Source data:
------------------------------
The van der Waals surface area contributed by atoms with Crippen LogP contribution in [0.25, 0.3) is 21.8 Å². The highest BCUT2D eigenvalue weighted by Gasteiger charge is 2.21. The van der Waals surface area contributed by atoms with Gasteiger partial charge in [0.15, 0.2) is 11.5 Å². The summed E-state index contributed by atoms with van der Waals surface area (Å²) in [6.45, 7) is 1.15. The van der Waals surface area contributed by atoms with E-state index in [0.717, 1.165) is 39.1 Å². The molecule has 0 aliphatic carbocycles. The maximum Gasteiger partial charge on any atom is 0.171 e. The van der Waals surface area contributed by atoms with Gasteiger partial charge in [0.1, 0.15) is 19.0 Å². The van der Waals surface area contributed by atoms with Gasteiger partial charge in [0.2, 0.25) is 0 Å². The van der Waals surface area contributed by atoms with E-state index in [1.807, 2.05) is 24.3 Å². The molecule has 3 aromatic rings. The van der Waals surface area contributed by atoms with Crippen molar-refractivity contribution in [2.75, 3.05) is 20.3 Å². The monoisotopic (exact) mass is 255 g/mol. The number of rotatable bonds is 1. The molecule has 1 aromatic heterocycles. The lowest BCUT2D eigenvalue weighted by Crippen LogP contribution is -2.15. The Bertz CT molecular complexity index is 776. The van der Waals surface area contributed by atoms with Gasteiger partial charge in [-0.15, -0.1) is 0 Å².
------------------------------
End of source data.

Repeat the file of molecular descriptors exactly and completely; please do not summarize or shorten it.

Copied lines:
The van der Waals surface area contributed by atoms with Crippen LogP contribution in [0.25, 0.3) is 21.8 Å². The highest BCUT2D eigenvalue weighted by Gasteiger charge is 2.21. The van der Waals surface area contributed by atoms with Gasteiger partial charge in [0.15, 0.2) is 11.5 Å². The summed E-state index contributed by atoms with van der Waals surface area (Å²) in [6.45, 7) is 1.15. The van der Waals surface area contributed by atoms with E-state index in [0.717, 1.165) is 39.1 Å². The molecule has 0 aliphatic carbocycles. The maximum Gasteiger partial charge on any atom is 0.171 e. The van der Waals surface area contributed by atoms with Gasteiger partial charge in [0.1, 0.15) is 19.0 Å². The van der Waals surface area contributed by atoms with Gasteiger partial charge in [0.2, 0.25) is 0 Å². The van der Waals surface area contributed by atoms with E-state index in [1.807, 2.05) is 24.3 Å². The molecule has 3 aromatic rings. The van der Waals surface area contributed by atoms with Crippen molar-refractivity contribution in [2.75, 3.05) is 20.3 Å². The monoisotopic (exact) mass is 255 g/mol. The number of rotatable bonds is 1. The molecule has 1 aromatic heterocycles. The lowest BCUT2D eigenvalue weighted by Crippen LogP contribution is -2.15. The Bertz CT molecular complexity index is 776. The van der Waals surface area contributed by atoms with Gasteiger partial charge in [-0.15, -0.1) is 0 Å².